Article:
We at Hal Leonard only just recently learned of Steve Zegree’s battle with cancer. His typical modest manner kept this knowledge from the wider world. There is little to say, except Steve was the sweetest man ever and a giant of an educator..

    We were privileged to publish his vocal jazz arrangements and his book “The Wow Factor.” We would need a U-Haul truck to remove the exclamation points and ellipses from that manuscript, but like Steve, it was effusive and full of wisdom and humor.

    Until the very end, Steve was thinking of others, sending me a birthday email, sending an update on a special student of mine now at IU, letting us know that we would be receiving his latest arrangement for publication “very soon”!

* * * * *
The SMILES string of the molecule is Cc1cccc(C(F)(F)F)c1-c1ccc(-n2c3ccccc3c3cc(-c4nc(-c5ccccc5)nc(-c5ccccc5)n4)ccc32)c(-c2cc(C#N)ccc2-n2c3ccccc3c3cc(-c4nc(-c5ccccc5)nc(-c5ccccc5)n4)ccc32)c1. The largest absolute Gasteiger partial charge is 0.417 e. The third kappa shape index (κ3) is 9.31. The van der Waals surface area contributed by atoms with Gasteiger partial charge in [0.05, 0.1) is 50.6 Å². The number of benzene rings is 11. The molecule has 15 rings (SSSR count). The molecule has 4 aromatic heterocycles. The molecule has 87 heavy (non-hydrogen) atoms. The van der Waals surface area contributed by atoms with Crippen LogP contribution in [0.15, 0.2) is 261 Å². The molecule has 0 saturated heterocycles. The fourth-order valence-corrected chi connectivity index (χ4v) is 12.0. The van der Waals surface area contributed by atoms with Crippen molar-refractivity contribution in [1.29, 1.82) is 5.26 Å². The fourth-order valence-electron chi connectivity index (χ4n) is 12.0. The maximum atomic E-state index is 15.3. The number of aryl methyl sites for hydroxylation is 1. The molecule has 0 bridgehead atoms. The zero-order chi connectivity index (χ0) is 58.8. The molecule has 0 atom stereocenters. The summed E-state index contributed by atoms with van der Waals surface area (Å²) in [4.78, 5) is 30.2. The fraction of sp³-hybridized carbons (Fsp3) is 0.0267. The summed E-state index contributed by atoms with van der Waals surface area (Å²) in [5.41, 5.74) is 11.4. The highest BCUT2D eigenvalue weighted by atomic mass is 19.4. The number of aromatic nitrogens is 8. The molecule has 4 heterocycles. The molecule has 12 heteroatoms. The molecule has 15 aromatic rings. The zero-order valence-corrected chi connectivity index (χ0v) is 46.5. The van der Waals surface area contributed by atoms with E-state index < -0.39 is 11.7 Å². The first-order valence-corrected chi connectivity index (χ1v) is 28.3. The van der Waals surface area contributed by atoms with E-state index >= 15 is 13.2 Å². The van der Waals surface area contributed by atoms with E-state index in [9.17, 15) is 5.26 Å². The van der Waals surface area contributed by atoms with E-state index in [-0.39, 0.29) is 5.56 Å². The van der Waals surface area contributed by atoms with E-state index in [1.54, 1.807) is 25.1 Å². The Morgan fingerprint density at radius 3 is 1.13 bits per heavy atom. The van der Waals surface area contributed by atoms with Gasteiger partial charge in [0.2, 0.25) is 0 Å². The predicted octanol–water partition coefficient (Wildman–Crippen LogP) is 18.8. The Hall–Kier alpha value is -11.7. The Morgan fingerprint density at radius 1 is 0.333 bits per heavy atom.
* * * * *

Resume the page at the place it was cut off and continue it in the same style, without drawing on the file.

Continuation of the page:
In thinking about what to say today, I am reminded of the poem “High Flight” by John Gillespie Magee, Jr. (1922-1941). Although about flight and flying, I think perhaps it could be related to the sonic flights of jazz, of which Steve was a master artist.

    “Up, up the long, delirious, burning blue
    I’ve topped the wind-swept heights with easy grace.
    Where never lark, or even eagle flew —
    And, while with silent, lifting mind I’ve trod
    The high untrespassed sanctity of space,
    – Put out my hand, and touched the face of God.”

    Requiescat in pace, friend.

  5. Leslie Hill

    Steve ignited my love of jazz as an undergrad at Western Michigan University in the 80’s. I remember fondly his passion and enthusiasm as a teacher. In my years as a music educator, I’ve used his wonderful arrangements to introduce my students to the likes of Johnny Mercer, Jerome Kern, and Harold Arlen. My condolences to the Zegree family, and to everyone in the music world who is feeling loss at Steve’s passing.